Agency responses to SRS closing ( .PDF )
More crime, more misery, and really no savings. That would be the end result of closing the Lawrence office of the Kansas Department of Social and Rehabilitation Services, according to numerous local agency and governmental entities.
The local representatives testified to Douglas County commissioners on Tuesday to help put together an appeal requesting that Gov. Sam Brownback reverse the decision to shut down the office, which deals with thousands of people each week.
“We think that the children and vulnerable adults in Douglas County could face harm and loss, and I cannot put dollars and cents to that," said Sky Westerlund, executive director of the Kansas chapter of the National Association of Social Workers.
Brownback and SRS Secretary Robert Siedlecki Jr. have said the Lawrence office and eight others must be closed as a cost-cutting move.
Siedlecki has said eliminating the Lawrence office — the largest of the planned closures — will save the state $413,000; most of that is in rent that the state pays.
But representatives of nearly 20 local agencies at the meeting said the savings would be transferred as costs to them.
Most said if the Lawrence office is closed, many vulnerable residents would be unable to access services and would eventually require more expensive medical care.
They also rejected the notion by Brownback and Siedlecki that people could access services by traveling to offices in other cities, such as Topeka, Overland Park and Ottawa, or use the Internet or telephone.
Other agencies said they would see their travel costs and travel time skyrocket because they would have to take people to other cities. This would subtract from the time they have for helping others, they said. And many said they would have to hire more caseworkers and other support employees.
“It is almost going to double the amount of time it will take to work with some of these clients,” said Loring Henderson, director of the Lawrence Community Shelter.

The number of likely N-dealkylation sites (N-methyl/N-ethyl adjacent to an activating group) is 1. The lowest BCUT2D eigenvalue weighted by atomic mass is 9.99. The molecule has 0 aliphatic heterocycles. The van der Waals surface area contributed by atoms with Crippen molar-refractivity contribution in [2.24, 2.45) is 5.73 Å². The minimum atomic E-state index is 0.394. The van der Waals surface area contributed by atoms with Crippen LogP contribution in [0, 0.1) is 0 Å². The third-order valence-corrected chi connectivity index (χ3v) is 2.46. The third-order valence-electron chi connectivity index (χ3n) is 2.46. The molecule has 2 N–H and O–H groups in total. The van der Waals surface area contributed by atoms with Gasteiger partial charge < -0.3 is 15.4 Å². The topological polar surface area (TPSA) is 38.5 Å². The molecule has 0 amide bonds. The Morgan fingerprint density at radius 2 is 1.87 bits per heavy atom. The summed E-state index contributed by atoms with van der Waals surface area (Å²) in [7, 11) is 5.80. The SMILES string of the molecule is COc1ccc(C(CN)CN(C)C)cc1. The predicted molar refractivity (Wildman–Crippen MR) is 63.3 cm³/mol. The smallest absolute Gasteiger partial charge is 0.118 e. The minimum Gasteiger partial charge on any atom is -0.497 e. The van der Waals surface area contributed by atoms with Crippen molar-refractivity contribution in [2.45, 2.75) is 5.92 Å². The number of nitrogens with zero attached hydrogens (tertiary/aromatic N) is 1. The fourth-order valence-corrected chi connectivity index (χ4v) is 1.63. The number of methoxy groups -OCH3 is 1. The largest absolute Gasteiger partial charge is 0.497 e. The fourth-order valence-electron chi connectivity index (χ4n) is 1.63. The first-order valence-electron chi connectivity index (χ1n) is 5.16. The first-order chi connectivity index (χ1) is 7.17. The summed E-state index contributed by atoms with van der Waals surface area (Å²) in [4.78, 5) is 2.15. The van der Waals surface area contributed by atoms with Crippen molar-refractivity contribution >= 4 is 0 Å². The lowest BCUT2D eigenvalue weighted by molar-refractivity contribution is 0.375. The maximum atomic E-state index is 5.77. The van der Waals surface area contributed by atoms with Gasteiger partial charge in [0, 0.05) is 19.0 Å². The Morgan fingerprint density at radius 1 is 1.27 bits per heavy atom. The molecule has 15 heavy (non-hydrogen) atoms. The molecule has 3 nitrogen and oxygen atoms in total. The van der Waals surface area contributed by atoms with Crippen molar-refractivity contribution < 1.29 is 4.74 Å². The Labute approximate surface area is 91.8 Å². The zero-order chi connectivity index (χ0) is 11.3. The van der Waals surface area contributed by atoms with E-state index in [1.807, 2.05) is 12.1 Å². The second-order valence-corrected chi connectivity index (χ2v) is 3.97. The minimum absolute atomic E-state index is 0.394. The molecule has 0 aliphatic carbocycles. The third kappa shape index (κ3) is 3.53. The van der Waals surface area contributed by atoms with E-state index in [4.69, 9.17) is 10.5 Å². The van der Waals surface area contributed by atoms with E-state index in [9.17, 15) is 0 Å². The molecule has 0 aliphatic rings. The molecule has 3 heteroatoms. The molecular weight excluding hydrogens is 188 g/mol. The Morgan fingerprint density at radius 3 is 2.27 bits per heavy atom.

He said the SRS office closure seemed like an insurmountable challenge.
“It's almost like trying to deal with inconsistencies in the Bible,” he said. “You just kind of rub them together, and rub them together, and you deal with them.”
Laura Bennetts, co-chair of the Douglas County Commission on Aging, said the loss of the SRS office and social workers, would “be a crisis like losing emergency services at a hospital. We are so reliant on social workers. You cannot replace them.”
Several voiced concern that cases of child abuse would increase without the Lawrence SRS office.
Judy Culley, executive director of Shelter Inc., described how currently, SRS, the Douglas County district attorney’s office, law offices and various other agencies, work together on child abuse cases. Without a local SRS office with knowledgeable employees, she said, “time is lost.”
But state Rep. TerriLois Gregory, R-Baldwin City, said that in her conversations with administration officials, it was her understanding that SRS will continue to have child protection caseworkers in Lawrence “and have the ability to immediately respond.” SRS officials have also made this statement to the Lawrence Journal-World.
Douglas County District Attorney Charles Branson, however, said in his talks with SRS officials, they haven't provided any details on how this would work.
“I will tell the commission, I am not optimistic.” Branson said.
He said that in talking with SRS officials, “When pressed, how many workers, where would they be housed, assigned -- they said to each one of those questions: ‘We don’t know.’ It stunned me,” he said.
He said even if a contingent of SRS employees are based in Lawrence, that won't make up for the loss of numerous social workers currently here who are able to work with families to prevent emergency situations.
“We would just be picking up the pieces once abuse and neglect occurs,” if the office is closed, he said.